Early Puerto Rican Military Leadership: Teófilo Marxuach and WWI

The first military unit in the U.S. territory of Puerto Rico was established on March 2, 1899, less than a year after the July 25, 1898, incursion of U.S. forces into Puerto Rico as Spain ceded the island to the United States under the Treaty of Paris.

That first military unit was the Puerto Rico Regiment of Volunteer Infantry, and it was designed to allow the people of Puerto Rico to participate in their own defense. On May 27, 1908, the U.S. Congress attached the Puerto Rico Regiment of Volunteer Infantry to the United States Army.

In 1915, Lieutenant Colonel Teófilo Marxuach ordered the first shots fired on behalf of the United States in WWI. The shots were fired on a German supply boat that was attempting to leave the harbor in San Juan. Marxuach, the  son of a San Juan mayor, was born in the town of Arroyo, Puerto Rico when the island was still under Spanish colonial rule.  He was educated in Spain and joined the Spanish Army, but ultimately gave up his Spanish citizenship in favor of U.S. citizenship.  He furthered his education at Cornell, and in 1908 became one of seven U.S. Army officers born in Puerto Rico.

On March 2, 1917, the Jones-Shafroth Act granted citizenship to the people of Puerto Rico.  As citizens, Puerto Ricans were eligible to join the U.S. armed services, but few enrolled.  A few weeks after the bill’s passage, however, President Wilson signed a compulsory military service act, and ultimately nearly 20,000 Puerto Ricans were drafted to serve during World War I.

The Puerto Rican Regiment was segregated from the rest of the U.S. Army, and most of its members served in Puerto Rico and the Canal Zone.  Puerto Ricans living on the mainland also joined the military during WWI. Some served in the 396th Infantry Regiment, which was known as the Harlem Hell Fighters. This was another racially segregated unit.

In June of 1920, the Puerto Rican Regiment of Volunteer Infantry was officially reorganized as the Puerto Rican 65th Infantry Regiment popularly known as “the Borinqueneers.” Though this unit was not established until after the end of the first World War and would not see combat service until the second World War, the regiment’s heritage extends back to 1899.

For more information on Puerto Rico’s proud tradition of military service, click here.

3 Comments

yta marxuach

I think he was related with Marxuach Sianca family from Tenerife, Canarias and and Morales Marxuach family from Utuado, Puerto Rico and Roig family from Arecibo, Puerto Rico. Also with Amado Morales Marxuach (World War II, PR National Cementary, Bayamon; dead in November 2014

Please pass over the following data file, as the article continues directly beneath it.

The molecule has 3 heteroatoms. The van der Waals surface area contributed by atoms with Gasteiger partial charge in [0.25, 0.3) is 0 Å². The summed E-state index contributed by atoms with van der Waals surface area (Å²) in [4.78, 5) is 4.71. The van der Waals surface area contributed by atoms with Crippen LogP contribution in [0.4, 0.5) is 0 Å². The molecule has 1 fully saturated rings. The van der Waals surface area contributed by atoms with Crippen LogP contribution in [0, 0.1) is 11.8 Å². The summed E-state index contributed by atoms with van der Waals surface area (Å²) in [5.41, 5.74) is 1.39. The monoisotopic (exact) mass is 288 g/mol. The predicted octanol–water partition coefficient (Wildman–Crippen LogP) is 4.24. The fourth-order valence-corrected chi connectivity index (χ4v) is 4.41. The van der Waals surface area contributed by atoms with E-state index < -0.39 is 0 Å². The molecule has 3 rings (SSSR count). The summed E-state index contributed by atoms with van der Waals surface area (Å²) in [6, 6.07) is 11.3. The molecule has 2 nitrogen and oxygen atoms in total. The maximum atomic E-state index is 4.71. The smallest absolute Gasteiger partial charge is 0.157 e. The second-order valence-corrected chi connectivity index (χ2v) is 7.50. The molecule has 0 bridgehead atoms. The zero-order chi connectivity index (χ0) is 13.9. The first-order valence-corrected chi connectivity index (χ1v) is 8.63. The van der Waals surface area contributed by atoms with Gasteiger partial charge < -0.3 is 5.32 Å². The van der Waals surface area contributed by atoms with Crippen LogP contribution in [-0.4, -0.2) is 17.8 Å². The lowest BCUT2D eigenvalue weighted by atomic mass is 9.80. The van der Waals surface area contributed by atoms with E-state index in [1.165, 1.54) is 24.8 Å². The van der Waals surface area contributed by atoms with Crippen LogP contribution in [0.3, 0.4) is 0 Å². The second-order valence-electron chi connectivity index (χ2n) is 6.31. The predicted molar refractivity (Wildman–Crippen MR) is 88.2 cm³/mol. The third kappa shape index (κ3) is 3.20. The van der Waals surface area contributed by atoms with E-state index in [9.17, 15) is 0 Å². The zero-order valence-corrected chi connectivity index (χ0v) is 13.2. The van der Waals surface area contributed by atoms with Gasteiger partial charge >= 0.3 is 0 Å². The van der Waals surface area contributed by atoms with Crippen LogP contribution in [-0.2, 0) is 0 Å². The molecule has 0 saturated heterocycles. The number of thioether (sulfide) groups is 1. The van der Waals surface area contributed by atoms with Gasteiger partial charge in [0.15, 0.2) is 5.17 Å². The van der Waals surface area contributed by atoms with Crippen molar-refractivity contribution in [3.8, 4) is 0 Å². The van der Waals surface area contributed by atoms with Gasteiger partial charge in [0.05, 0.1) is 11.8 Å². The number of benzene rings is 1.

100 Years Later: The Selective Service Act of 1917 – Purple Heart Foundation

[…] Since Puerto Rico became a territory of the United States of America in 1898, Congress also opened the draft to Puerto Ricans as part of the Jones-Shafroth Act. The Act granted all residents of the island U.S. citizenship and allowed them to reject it voluntarily within the first six months. Of the almost 1.2 million residents on the island, only 288 rejected it. Even though the United States did not enter the war until 1917, the United States’ first shot was fired in the Odenwald incident in 1915 by the Puerto Rican regiment. It is estimated that 235,000 Puerto Ricans registered for the World War I draft and that 18,000 served in the war. However, it is possible that more served, because the Hispanic population was not counted separately in the U.S national census at the time. […]

The Purple Heart Foundation | 100 Years Later: The Selective Service Act of 1917

[…] Since Puerto Rico became a territory of the United States of America in 1898, Congress also opened the draft to Puerto Ricans as part of the Jones-Shafroth Act. The Act granted all residents of the island U.S. citizenship and allowed them to reject it voluntarily within the first six months. Of the almost 1.2 million residents on the island, only 288 rejected it. Even though the United States did not enter the war until 1917, the United States’ first shot was fired in the Odenwald incident in 1915 by the Puerto Rican regiment. It is estimated that 235,000 Puerto Ricans registered for the World War I draft and that 18,000 served in the war. However, it is possible that more served, because the Hispanic population was not counted separately in the U.S national census at the time. […]

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